Vitamin A is actually a group of compounds that include retinol and beta-carotene among others. The science behind it dates back to 1816 when scientists noticed nutrition deprived dogs developed corneal ulcers. It was later found to be a fat soluble vitamin (as opposed to water-soluble) meaning it is stored in the fat (along with vitamins D, E, and K).
Vitamin A is indeed important in maintaining good vision. It is also important for cell growth and differentiation, skin health, and the immune system. For women the recommended daily allowance (RDA) is 700 mcg and 900 for men. The widely considered upper safe limit is considered to be 3000 mcg.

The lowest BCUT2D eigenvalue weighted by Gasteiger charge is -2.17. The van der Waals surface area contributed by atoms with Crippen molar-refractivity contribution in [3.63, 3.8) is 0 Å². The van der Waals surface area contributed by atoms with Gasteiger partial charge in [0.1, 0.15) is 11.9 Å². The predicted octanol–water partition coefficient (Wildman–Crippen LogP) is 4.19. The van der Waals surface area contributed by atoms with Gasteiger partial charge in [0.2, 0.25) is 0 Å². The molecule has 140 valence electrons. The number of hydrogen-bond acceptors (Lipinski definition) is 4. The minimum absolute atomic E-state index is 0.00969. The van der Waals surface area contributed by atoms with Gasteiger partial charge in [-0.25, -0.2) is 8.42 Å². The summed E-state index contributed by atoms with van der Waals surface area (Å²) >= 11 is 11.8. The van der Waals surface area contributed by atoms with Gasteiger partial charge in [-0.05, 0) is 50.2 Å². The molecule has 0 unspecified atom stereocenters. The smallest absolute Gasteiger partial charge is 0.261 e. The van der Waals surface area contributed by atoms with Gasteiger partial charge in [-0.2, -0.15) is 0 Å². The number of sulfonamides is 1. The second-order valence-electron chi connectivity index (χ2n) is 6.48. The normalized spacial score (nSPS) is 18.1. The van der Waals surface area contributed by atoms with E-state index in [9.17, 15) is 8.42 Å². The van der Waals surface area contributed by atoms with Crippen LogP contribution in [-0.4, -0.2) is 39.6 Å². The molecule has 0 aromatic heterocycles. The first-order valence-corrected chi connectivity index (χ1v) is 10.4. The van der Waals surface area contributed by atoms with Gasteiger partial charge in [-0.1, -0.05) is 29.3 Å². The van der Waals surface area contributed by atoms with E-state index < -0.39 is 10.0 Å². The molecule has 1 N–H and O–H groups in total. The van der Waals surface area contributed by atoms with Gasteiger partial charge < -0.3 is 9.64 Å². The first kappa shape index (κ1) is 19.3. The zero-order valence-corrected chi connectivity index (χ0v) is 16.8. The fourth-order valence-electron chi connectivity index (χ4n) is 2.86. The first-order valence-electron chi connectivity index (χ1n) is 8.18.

Animal sources of vitamin A include cheddar cheese, eggs, butter, and liver. Plant source include carrots, broccoli, kale and spinach. Dandelion greens have a particularly high amount of vitamin A and are used in natural medicine.
Worldwide Vitamin A deficiency is a huge problem. Approximately…
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